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-   -   Need help with IGH chain tension.. (https://www.bikeforums.net/bicycle-mechanics/857385-need-help-igh-chain-tension.html)

cycle.stig 11-12-12 05:17 PM

Need help with IGH chain tension..
 
2 Attachment(s)
So I bought a MEC Chance commuter bike with an Alfine 11 internally geared hub.
http://www.mec.ca/AST/ShopMEC/Cyclin...cle-unisex.jsp
When I got it the chain seemed to be tensioned almost perfectly. Since then I've ridden about 500 kilometers and the chain has begun to sag a bit. In the picture below I've used string to show how much sag the chain has. It's about half an inch. It looks easy enough to tension. The rear hub drop outs are on metal slides that ca be adjusted forward or backward to tension the chain.
I'm just wondering if the chain even needs to be tensioned. I've read that chains don't actually stretch and it's so new that I'm confused how it has begun to sag.
Any advice is appreciated.
http://bikeforums.net/attachment.php...hmentid=283346
http://bikeforums.net/attachment.php...hmentid=283347

Andrew R Stewart 11-12-12 05:48 PM

You are basicly correct in that the metal the chain is made of has not stretched. But each link has a bushing/bearing at each end and these do wear. Even a tiny amount of wear in each bushing vwill add up after almost 100 units. Additionally the cog and chain ring will wear a bit allowing the chain to settle into the teeth a little bit more. If you keep your chain clean and lubed then this wear will be initially faster then seem to slow down. This is just one of the reasons that a bike should be returned to the LBS for a tune up after a few hunderd miles. Andy.

FastJake 11-12-12 06:01 PM

+1 The chain doesn't physically stretch, but gets longer as the inner parts wear out. In any system without a derailer (fixed gear, single speed, IGH) there shouldn't be any actual tension in the chain but rather it should spin as smoothly as it would if it were slack. Then take out as much slack as possible without actually making it tight. I'm probably not describing this very well but hopefully that makes sense.


Originally Posted by Andrew R Stewart (Post 14941434)
This is just one of the reasons that a bike should be returned to the LBS for a tune up after a few hunderd miles.

I would change that to: This is just one of the reasons it's nice to know how to work on your own stuff when adjustments and problems arise.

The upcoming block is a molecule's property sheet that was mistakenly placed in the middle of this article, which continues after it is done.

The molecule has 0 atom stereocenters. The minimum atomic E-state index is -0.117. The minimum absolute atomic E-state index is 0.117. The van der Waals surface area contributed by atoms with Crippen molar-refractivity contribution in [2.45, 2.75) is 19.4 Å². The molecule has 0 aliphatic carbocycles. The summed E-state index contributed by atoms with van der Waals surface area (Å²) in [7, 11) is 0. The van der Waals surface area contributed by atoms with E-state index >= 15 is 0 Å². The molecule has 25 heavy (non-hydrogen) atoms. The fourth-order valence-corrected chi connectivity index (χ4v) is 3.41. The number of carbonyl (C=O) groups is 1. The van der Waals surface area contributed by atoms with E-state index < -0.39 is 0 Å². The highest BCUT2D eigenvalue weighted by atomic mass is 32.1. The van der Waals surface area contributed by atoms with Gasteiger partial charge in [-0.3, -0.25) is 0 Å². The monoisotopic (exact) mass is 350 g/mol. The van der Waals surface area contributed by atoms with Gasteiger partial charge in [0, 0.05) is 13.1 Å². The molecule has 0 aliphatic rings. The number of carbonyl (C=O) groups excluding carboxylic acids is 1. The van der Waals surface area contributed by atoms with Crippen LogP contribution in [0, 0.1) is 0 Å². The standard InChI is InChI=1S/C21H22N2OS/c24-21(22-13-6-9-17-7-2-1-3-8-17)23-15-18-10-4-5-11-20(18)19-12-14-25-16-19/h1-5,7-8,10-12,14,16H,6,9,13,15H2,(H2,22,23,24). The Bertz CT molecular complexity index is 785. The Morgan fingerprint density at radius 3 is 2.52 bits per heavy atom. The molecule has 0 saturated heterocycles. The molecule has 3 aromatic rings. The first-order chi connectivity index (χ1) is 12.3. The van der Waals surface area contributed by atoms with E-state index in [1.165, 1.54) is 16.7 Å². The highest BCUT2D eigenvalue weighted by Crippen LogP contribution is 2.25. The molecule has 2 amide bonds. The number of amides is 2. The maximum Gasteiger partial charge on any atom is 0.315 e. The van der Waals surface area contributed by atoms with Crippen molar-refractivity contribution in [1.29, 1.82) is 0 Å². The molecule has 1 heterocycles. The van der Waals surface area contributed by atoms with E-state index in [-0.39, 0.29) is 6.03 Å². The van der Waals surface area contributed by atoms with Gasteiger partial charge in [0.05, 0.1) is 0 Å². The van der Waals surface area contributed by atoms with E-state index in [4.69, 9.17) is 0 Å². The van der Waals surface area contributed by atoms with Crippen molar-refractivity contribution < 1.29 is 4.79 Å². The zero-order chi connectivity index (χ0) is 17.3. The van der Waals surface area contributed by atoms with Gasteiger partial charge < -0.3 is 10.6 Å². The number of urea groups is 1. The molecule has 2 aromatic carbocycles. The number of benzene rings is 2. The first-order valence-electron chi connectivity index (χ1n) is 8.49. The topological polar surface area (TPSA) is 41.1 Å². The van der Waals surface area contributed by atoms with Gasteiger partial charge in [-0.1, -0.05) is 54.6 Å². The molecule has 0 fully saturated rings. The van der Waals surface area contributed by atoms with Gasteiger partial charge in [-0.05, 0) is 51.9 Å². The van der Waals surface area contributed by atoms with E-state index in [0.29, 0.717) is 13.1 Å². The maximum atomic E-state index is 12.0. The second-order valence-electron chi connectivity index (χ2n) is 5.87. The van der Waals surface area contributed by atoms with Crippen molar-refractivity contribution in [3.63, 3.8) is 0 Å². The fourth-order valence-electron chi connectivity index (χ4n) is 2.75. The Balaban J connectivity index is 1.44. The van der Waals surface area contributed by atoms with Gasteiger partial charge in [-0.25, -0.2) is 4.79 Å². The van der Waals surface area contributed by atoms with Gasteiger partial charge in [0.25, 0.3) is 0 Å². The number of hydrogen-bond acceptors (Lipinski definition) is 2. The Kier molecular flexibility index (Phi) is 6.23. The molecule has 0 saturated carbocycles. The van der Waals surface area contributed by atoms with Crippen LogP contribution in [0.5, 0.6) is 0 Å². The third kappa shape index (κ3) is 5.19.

FBinNY 11-12-12 09:14 PM

To built on Fast Jakes post. There shouldn't be any chain tension at all. The standard test for correct (non)tension is to move the center of the lower loop up and down. It should be free to move about 1/4" either way.

fietsbob 11-13-12 02:33 AM

Year around riding, I get a year out of a chain [53:16 turning a 20" wheel]

Larger wheel Circumference may not be same since 1 rotation covers more ground.

DieselDan 11-13-12 05:55 AM

You have sliding dropouts on the frame. Loosen the bolts, ease the dropouts back a bit, then tighten back up. Then you will probably need to adjust the shift cable. I don't know how to do that on an Alfine, but I would start by looking up Shimano's website.

Juha 11-13-12 06:04 AM


Originally Posted by DieselDan (Post 14942580)
Then you will probably need to adjust the shift cable.

Which is why I wouldn't bother to adjust the chain at all. The slack seems small enough.

cycle.stig 11-13-12 06:36 AM

Thanks for the responses guys. Although I have a year of free maintenance included on this bike I have to drive an hour or more to use it. Aside from that though, I like to do my own maintenance wherever possible. To reiterate, I'm pretty sure I can adjust the chain tension with ease, I just wanted to double check if it was even necessary. As for adjusting the IGH shifter cable, that's easy and takes only a few seconds. I think I'll double check my measurements and give the adjustment a go myself.

Dan Burkhart 11-13-12 07:15 AM

That is not excessive chain slack. You have chain guides on both the chainring and the cog, so it's not going to throw the chain. Ride it and be happy. (But make sure the sliding dropout bolts are tight.)

mconlonx 11-13-12 07:33 AM

Since the cable stop at the hub end is part of the hub assembly which moves with the wheel when adjusting chain slack, why will shifting or shift cable tension need to be adjusted as well?

When adjusting chain slack, check while you're doing it by rotating the crank through a couple of revolutions. Neither the chainring nor the drive cog are perfectly round and static adjustment at any one point may mean too loose or too tight at other parts of pedal revolutions.

Reynolds 11-13-12 09:25 AM


Originally Posted by mconlonx (Post 14942762)
Since the cable stop at the hub end is part of the hub assembly which moves with the wheel when adjusting chain slack, why will shifting or shift cable tension need to be adjusted as well?

When adjusting chain slack, check while you're doing it by rotating the crank through a couple of revolutions. Neither the chainring nor the drive cog are perfectly round and static adjustment at any one point may mean too loose or too tight at other parts of pedal revolutions.

+1, no need to adjust shifter cable. And even if it were, it's a 10sec job.


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